Elon Musk’s Twitter meltdown is better than any reality show
Two weeks after Twitter was taken over by its new owner, it finally appeared on some high profile accounts: Elon Musk’s new gray checkmark and an ‘official’ label under the pseudonyms of users. And so began a bright and shiny new era of verified accounts, equality for all on social media and finally, finally, copycats everywhere.
Of course. This is Musk, after all, and there’s nothing simple about the no-nonsense billionaire. The gray checkmarks are meant to be part of Musk’s grand plan to make verification — an official sign that you really are who you say you are — accessible to everyone. But the gray tiles barely lasted a few hours, disappearing as suddenly as they appeared. In an hour-long live audio chat on Twitter the same day, Musk called the labels an “aesthetic nightmare watching the Twitter feed.” Two days later, the tags reappeared Own Twitter pages and some major brands and publishers.
Along with the release of the gray checks, another part of Musk’s plan began: an offer that allows people who pay $8 a month for a Twitter Blue Subscription get a blue check indicating they have been verified. Unsurprisingly, scammers immediately jump at the opportunity to create fake, but “verified” accounts. Twitter later suspended the accounts after some of those accounts, posing as Eli Lilly and others, caused real confusion with the fake posts.
To end this week, Musk, who paid $44 billion for the social media network, reportedly told employees (remaining at 3,700 after laying off half the workforce last week) that bankruptcy is a possibility. This message was delivered even as he tried to attract advertisers who feared chaos.
So not a good start for Musk or Twitter.
Still, the confusing, whiplash-inducing mess, is a massive spectacle that, depending on your Twitter attachment, is either wildly entertaining or deeply depressing. We are witnessing the possible rapid explosion of one of the most influential social media platforms in the world, which has helped start revolutions (for the better) and transferred the fate of the presidential elections (For the worst). Although previous platforms like friend where Google Plus gone quietly, Twitter, in typical Musk style, may emerge with the roar of a SpaceX Falcon Heavy rocket launch.
“It’s hard to see Twitter surviving this unless Musk steps back and puts an adult in charge,” said Carolina Milanesi, an analyst at research firm Creative Strategies. “While I understand Musk’s need for change, going in and throwing it all out is something that rarely leads to success.”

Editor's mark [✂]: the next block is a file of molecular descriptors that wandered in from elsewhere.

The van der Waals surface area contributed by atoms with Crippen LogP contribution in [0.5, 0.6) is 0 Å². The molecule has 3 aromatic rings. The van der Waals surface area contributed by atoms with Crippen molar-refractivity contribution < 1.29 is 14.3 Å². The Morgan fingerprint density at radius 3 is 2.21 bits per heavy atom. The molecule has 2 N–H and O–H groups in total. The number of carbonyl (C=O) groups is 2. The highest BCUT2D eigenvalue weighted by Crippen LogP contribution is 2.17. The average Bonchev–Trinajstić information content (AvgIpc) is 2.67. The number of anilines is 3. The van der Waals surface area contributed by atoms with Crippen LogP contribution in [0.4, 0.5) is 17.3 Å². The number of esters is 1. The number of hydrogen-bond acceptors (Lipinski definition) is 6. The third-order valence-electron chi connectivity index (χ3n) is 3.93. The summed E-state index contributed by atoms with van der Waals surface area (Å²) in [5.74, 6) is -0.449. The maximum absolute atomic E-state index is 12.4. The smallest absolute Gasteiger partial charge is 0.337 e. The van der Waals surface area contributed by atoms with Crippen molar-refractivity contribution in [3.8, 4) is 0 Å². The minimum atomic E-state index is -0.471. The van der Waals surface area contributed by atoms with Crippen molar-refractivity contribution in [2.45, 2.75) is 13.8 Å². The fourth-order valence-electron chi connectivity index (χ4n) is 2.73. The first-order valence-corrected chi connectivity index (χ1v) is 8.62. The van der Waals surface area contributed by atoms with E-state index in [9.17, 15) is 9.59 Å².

Sudden events at Twitter, from laying off half the staff to false starts with gray checkmarks, create a level of unpredictability that’s terrifying for businesses but irresistible for anyone fascinated by the medium. of observing a collapse in real time. The “what happens next” factor would make any reality show producer jealous.
Musk – who tweeted his conflicting ideas on Twitter – telegraphed a Twitter that there are many more false starts and unpredictability to come. “Twitter is going to do a lot of stupid things in the coming months,” he wrote, hinting at more rapid changes. “We’ll keep what works and change what doesn’t.”
That won’t convince advertisers that it needs to stay. Twitter has lost money for two consecutive years and depends on ad sales, which make up most of its revenue.
I want to relax, eat some popcorn and watch the chaos. I’ve taken myself off of Twitter a lot over the last few years, mostly tweets CNET stories from my staff and send some retweets. But the political turmoil, the pandemic, and how easily I could revert to doom-scrolling dampened my enthusiasm to open the app any further. I’m as disconnected as ever from Twitter, a place I’ve pretty much inhabited with near-constant tweets for the past 13 years.
I suspect I’m not alone, and I can join the over 237 million people on Twitter who may be looking to skip to competing services like Mastodon if some of these changes continue. (Even my colleague Stephen Shankland think Mastodon is too complicated.) Musk still hasn’t made clear his stance on moderating toxic content, other than firing most of the team that oversees him. That didn’t help longtime Twitter executive Yael Roth, who has reassured advertisers and users since Musk’s takeover, called it quits on Twitter on Thursday. An increase in hate speech can trigger the exit of tired, frustrated, or simply annoyed users.
Also, if Musk prioritizes tweets for Twitter Blue followers and aggressively pushes the $8 monthly fee, more people might wash their hands of Twitter.
“As a result of adjustments to Twitter’s verification features, the constant back-and-forth over launch and product policies makes Twitter seem like it’s descending into anarchy,” said Rachel Foster Jones, an analyst at the research firm. which is GlobalData. “Fears about impersonation and misinformation can undermine the integrity of the platform.”
Twitter’s public relations team, which has been significantly reduced by the layoffs, did not respond to a request for comment.
As a journalist covering technology and digital media for over two decades, I cannot ignore Twitter as a company and a story. But keeping up with every new tweet or report is a full-time job. (Luckily for you, CNET has this skill Musk-Twitter timeline which records the latest developments.)
I also know what is at stake in the potential loss of Twitter, given its value as a public forum. Losing the platform that helped birth the Arab Spring and the #MeToo movement would be devastating to society.
But right now, Twitter is quickly becoming a widening abyss — and none of us can take our eyes off it.